There were two male members of the cast: David Wilkins/FB as Tom Cruise and Milo Shearer/FB as David. Both were strong performers and strong singers — they were particularly strong in “Matter, Energy, Space, and Time”.

    Music was a mix of prerecorded music and on-stage music from Robert Hill (FB).
    No credits were provided for choreography, set design, costumes, sound, lighting etc. With respect to those creative areas, a few observations. First, someone went crazy with the glitter glue. Second, I’m sure the production following this wanted to shoot this production for the on-stage confetti gun that left confetti everywhere. Third, there was some sort of sound problem that sounded like constant rain, which was annoying. Other than that, however, the costumes and props were clever, and the show fit in and out of the Fring requirements great.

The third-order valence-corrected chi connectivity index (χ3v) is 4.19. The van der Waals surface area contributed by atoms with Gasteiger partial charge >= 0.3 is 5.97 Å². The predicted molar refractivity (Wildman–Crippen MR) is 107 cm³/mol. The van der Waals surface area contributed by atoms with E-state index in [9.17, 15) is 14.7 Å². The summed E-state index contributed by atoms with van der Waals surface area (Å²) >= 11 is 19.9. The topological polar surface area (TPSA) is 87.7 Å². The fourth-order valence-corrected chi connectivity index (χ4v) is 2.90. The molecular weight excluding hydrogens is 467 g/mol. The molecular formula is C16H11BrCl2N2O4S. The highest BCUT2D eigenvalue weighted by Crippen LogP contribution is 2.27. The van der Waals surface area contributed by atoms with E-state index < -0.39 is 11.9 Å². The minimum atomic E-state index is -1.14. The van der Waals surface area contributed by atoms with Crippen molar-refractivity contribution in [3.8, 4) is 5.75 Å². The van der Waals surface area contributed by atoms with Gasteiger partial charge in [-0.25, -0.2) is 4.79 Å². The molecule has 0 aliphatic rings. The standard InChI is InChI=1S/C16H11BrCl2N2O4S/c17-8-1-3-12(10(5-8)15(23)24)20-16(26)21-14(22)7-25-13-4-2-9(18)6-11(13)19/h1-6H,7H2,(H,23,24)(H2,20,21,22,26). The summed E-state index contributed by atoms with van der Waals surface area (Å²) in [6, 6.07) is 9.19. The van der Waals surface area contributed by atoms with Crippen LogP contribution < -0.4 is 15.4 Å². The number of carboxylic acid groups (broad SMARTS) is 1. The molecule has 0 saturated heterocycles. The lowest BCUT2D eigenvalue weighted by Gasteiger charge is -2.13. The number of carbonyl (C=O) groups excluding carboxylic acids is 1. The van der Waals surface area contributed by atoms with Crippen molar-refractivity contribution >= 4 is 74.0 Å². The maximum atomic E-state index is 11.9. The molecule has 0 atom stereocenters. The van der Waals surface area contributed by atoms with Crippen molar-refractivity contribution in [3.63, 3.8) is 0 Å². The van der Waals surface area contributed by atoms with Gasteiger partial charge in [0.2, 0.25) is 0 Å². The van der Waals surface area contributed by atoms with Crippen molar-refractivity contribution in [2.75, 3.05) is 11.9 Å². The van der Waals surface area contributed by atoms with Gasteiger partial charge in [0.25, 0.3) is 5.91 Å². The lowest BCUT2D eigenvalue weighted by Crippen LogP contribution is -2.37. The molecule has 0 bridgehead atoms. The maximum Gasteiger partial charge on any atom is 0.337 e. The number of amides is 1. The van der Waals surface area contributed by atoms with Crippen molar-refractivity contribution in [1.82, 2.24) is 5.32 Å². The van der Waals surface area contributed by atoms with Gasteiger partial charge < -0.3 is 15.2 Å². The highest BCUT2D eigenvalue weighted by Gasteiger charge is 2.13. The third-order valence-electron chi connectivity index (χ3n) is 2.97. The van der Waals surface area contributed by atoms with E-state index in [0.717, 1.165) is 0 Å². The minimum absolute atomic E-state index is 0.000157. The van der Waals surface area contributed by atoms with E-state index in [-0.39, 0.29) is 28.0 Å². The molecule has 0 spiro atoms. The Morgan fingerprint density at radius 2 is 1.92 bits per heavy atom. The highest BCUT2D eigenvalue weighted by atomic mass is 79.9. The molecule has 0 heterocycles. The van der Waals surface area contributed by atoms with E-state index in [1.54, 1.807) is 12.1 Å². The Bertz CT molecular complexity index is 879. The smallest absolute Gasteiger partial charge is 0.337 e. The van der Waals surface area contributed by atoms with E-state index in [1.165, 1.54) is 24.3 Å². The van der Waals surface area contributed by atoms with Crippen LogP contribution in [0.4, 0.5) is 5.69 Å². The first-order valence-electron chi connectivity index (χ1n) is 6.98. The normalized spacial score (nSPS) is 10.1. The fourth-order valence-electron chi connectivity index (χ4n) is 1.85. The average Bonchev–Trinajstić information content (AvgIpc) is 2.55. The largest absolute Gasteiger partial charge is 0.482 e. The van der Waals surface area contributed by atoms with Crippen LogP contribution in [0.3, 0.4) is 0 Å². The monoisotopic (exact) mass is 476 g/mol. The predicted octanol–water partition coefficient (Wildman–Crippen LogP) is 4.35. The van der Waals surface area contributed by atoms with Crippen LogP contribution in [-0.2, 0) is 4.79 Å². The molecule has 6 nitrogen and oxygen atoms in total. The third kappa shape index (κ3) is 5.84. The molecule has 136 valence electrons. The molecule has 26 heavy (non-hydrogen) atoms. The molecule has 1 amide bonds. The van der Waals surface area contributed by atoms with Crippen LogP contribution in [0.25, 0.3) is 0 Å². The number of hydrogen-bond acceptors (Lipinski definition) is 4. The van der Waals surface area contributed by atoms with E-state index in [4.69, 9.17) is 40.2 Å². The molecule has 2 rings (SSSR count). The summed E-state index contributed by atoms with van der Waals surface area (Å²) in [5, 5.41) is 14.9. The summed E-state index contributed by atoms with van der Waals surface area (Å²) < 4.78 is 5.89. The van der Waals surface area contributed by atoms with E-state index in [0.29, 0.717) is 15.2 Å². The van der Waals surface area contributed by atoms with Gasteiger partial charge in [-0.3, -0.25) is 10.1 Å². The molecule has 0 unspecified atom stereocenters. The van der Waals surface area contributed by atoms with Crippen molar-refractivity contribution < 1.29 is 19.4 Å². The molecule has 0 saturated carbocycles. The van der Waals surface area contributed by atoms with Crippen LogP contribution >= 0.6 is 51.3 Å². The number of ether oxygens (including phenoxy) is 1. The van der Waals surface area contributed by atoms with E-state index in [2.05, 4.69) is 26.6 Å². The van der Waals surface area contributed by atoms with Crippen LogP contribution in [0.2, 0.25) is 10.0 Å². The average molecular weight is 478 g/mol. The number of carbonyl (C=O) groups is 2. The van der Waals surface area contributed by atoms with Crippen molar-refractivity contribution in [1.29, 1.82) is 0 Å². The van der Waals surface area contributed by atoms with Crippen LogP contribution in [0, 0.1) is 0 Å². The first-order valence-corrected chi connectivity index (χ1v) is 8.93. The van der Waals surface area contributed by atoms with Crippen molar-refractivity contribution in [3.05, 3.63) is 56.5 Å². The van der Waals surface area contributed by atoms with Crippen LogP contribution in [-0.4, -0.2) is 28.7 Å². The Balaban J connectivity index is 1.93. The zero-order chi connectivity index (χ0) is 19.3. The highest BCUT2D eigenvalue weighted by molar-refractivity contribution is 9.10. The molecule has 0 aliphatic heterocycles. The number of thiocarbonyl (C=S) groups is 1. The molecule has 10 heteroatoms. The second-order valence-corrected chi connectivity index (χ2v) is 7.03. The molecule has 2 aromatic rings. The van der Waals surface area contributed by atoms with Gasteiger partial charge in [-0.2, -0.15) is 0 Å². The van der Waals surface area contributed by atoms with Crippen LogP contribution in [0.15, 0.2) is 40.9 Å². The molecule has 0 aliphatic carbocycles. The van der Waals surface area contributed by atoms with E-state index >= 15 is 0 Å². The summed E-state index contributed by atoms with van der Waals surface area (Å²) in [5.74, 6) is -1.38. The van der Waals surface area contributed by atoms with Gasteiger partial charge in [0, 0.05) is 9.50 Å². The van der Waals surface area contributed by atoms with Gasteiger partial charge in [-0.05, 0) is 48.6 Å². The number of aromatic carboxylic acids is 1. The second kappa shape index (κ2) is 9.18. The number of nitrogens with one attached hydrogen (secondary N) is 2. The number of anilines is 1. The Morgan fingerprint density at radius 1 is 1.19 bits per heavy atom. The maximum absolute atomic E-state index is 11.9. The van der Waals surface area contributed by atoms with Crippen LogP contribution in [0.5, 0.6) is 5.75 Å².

The production was directed by Jeffrey McCrann (FB).

    Insuppressible: The Unauthorized Leah Remini Story continues at the Let Live Space at the Actors Company with four more performances: Sunday June 11 2017, 5:30 PM; Thursday June 15 2017, 8:30 PM; Friday June 23 2017, 11:30 PM; and Saturday June 24 2017, 4:00 PM. We found this to be a very enjoyable production, and predict you will as well. If not, well, there are always soup cans.

    * * * * *END EXCERPT * * * * *
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  22. The Wrong Guy Member

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  23. REPORT: Satiric insert tucked inside the program for Insuppressible: The Absolutely Unauthorized Leah Remini Scientology Story.